“Janet Groth is a one-woman cocktail party . . . [a] superb memoir.”
Literary Fallacy: Memoirs require certain elements like insane mothers, suddenly insolvent and/or abandoning fathers or unstable circumstance during youth, leading the memoirist to be come a drug mule, a gang lord, a political candidate, and/or a beat poet. That all good (in other words, publishable and/or sellable) memoirs require action, suspense, betrayal, and retribution, much like spy novels.
Literary Reality: No other memoir on the market today has half the charm, wit, or verbal dexterity of The Receptionist by Janet Groth, who writes of nothing more than her years answering the phone and taking messages for the writing staff of The New Yorker.
Indeed, she needs nothing more than her talent.
The author chose to subtitle her book An Education at The New Yorker—an apt choice as her story bears out. An equally accurate alternative could have been taken from a question she asked herself in the context of her memoir: “Why I stayed at The New Yorker for twenty-one years and never wrote a word for it.”
Ms. Groth lovingly recreates the world of The New Yorker, a place she jointly credits (an either/or situation that remains shrouded in mystery) Rogers Whittaker and A. J. Liebling as having defined as “a haven for the congenitally unemployable.”
Given that, her 21 years behind the reception desk up on the 18th floor, implacable as a Thurber dog, seem quite an achievement, especially when she expounds upon her job description:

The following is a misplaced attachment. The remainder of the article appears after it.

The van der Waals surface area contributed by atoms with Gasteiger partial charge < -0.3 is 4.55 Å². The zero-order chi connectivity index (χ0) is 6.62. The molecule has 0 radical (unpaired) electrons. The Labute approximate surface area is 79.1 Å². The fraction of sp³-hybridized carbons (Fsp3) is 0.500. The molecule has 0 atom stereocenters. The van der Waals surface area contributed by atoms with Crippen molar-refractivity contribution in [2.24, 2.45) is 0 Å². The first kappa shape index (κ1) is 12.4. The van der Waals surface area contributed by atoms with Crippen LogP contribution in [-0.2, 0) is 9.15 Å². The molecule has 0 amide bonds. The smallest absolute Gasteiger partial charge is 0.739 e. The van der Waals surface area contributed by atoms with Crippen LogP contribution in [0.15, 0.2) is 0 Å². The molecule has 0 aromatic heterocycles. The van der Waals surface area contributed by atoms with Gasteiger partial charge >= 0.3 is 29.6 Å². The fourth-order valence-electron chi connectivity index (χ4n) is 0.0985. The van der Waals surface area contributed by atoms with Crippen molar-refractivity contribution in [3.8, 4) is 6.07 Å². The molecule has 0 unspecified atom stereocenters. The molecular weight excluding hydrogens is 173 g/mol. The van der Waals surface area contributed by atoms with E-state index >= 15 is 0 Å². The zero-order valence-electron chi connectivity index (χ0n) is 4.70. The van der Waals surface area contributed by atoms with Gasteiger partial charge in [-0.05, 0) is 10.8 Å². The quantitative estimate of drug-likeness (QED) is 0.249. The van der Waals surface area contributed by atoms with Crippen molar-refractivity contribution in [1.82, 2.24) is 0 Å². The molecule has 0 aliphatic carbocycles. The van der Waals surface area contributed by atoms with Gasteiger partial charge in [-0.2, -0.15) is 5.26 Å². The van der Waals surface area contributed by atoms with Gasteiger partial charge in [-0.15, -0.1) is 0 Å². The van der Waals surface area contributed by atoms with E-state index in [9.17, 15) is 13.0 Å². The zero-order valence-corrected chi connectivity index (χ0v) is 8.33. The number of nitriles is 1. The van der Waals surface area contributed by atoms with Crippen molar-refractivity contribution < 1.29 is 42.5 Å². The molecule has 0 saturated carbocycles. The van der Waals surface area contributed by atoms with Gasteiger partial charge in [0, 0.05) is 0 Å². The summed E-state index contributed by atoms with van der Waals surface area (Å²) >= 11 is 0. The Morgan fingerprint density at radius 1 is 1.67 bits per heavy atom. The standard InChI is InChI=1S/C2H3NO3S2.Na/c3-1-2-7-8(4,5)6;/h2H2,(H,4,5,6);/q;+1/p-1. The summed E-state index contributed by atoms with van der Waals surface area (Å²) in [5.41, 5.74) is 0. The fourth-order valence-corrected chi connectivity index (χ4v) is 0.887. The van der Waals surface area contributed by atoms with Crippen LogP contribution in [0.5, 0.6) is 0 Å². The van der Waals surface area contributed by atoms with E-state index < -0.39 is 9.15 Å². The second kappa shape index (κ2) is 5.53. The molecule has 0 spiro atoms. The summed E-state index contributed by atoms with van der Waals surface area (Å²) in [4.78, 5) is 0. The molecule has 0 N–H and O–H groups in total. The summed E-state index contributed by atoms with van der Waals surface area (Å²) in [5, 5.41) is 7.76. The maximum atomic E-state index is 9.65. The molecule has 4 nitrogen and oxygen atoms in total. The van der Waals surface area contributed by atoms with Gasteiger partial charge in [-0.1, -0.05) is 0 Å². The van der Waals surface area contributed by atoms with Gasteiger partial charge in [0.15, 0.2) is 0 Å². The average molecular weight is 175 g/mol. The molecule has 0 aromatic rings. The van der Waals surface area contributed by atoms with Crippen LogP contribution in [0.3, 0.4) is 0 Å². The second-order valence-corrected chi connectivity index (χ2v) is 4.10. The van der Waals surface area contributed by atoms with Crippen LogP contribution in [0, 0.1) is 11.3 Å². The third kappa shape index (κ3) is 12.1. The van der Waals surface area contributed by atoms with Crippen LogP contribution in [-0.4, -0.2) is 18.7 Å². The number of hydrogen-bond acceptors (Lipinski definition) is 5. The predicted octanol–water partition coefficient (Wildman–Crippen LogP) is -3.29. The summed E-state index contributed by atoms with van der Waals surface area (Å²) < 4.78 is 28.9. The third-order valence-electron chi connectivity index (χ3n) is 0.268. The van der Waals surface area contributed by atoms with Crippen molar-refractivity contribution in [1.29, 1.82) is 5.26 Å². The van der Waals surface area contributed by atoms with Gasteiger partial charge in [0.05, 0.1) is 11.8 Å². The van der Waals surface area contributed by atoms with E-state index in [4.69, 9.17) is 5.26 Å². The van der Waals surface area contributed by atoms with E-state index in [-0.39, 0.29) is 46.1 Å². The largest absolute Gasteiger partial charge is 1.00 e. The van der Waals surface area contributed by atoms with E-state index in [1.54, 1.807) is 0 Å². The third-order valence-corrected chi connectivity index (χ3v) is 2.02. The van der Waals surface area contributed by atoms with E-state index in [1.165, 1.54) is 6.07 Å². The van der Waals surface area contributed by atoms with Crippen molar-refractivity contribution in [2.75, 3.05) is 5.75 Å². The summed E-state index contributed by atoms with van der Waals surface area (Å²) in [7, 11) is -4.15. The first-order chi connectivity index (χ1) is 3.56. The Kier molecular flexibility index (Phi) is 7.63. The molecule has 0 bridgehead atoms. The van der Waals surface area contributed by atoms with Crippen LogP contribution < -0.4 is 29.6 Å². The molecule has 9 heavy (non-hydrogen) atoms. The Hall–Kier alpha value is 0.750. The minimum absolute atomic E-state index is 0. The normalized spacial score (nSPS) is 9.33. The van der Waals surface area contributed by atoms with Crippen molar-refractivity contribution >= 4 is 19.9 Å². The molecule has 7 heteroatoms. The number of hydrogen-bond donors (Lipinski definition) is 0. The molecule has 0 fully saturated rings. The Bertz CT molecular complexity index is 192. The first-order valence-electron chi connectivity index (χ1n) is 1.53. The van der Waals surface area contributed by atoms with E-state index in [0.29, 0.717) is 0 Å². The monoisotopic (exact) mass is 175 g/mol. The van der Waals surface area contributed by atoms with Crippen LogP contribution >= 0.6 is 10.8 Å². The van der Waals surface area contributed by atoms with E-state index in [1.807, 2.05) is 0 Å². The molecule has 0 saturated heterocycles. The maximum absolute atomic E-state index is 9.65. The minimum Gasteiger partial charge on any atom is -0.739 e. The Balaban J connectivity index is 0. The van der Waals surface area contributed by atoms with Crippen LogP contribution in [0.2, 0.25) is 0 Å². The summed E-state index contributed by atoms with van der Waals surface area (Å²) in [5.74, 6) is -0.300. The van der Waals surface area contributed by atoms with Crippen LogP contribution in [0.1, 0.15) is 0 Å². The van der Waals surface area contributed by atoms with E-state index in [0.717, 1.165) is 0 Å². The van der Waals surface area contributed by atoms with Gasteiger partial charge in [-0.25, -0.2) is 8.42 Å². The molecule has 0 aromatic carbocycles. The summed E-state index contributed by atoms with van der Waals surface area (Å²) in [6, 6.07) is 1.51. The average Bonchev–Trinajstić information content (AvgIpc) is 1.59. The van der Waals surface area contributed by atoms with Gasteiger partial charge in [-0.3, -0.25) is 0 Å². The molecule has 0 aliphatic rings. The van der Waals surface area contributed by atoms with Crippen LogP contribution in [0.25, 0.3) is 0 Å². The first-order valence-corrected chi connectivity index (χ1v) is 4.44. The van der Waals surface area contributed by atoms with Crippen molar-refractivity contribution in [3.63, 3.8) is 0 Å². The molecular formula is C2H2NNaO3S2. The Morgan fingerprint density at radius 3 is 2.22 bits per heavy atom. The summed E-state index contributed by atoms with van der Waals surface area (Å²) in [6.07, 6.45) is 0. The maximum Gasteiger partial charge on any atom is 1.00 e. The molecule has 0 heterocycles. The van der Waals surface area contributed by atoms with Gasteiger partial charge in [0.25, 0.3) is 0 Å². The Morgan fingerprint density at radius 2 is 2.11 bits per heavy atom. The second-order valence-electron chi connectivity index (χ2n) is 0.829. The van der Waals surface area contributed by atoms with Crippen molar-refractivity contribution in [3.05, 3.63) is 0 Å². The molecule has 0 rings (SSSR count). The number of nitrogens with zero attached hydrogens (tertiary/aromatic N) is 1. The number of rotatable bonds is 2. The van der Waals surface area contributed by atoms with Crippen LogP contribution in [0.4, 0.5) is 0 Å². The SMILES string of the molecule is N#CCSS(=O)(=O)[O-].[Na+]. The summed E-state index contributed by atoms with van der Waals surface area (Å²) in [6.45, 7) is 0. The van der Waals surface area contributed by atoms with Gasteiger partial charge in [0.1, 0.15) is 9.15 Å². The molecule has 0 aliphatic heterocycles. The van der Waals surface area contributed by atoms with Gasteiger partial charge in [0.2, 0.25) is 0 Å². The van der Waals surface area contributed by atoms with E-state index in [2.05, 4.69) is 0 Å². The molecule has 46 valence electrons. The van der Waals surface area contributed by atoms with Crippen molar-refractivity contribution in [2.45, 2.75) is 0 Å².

“When J. D. Salinger needed to find the office Coke machine (there wasn’t one), I was the girl he asked. When Woody Allen got off the elevator on the wrong floor—about every other time—I was the girl who steered him up two floors where he needed to be. When Don Stewart was dating Jean Seberg and she needed to use the ladies’ room, I was the girl who unlocked it for her. When Maeve Brennan was homeless and sleeping on the couch in Jack Kahn’s office, she, too, found her way to the ladies’ room with a key from me. When Leonard Bernstein wanted to make sure his kid brother, Burt, knew he loved him, Lenny called me. When James Thurber needed emergency office space, I was the one who knew that Robert Coates was away and slipped him into Coates’s office so he could put one of this last pieces for the magazine—‘The Watchers of the Night’—to bed. When Delmore Schwartz was found dead in his hotel room, I was the one who located Dwight Macdonald to go over and pick up the pieces.”